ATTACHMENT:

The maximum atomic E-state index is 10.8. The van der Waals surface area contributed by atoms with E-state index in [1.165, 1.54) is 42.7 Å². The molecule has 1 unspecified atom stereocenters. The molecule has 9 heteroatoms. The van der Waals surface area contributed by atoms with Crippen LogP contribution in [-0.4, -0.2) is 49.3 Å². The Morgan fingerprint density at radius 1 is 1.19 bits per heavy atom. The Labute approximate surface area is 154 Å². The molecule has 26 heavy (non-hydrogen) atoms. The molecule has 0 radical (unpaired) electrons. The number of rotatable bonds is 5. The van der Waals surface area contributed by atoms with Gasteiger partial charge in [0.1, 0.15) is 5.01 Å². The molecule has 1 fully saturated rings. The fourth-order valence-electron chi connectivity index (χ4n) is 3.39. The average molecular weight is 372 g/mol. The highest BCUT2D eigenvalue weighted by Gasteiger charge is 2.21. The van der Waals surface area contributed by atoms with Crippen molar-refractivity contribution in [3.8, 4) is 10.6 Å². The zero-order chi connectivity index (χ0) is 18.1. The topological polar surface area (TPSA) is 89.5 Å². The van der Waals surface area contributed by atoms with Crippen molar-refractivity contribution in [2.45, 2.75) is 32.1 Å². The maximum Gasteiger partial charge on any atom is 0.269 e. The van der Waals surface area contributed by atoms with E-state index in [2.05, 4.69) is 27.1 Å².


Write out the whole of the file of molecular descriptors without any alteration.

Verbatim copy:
The maximum atomic E-state index is 10.8. The van der Waals surface area contributed by atoms with E-state index in [1.165, 1.54) is 42.7 Å². The molecule has 1 unspecified atom stereocenters. The molecule has 9 heteroatoms. The van der Waals surface area contributed by atoms with Crippen LogP contribution in [-0.4, -0.2) is 49.3 Å². The Morgan fingerprint density at radius 1 is 1.19 bits per heavy atom. The Labute approximate surface area is 154 Å². The molecule has 26 heavy (non-hydrogen) atoms. The molecule has 0 radical (unpaired) electrons. The number of rotatable bonds is 5. The van der Waals surface area contributed by atoms with Gasteiger partial charge in [0.1, 0.15) is 5.01 Å². The molecule has 1 fully saturated rings. The fourth-order valence-electron chi connectivity index (χ4n) is 3.39. The average molecular weight is 372 g/mol. The highest BCUT2D eigenvalue weighted by Gasteiger charge is 2.21. The van der Waals surface area contributed by atoms with Crippen molar-refractivity contribution in [3.8, 4) is 10.6 Å². The zero-order chi connectivity index (χ0) is 18.1. The topological polar surface area (TPSA) is 89.5 Å². The van der Waals surface area contributed by atoms with Crippen molar-refractivity contribution in [2.45, 2.75) is 32.1 Å². The maximum Gasteiger partial charge on any atom is 0.269 e. The van der Waals surface area contributed by atoms with E-state index in [2.05, 4.69) is 27.1 Å².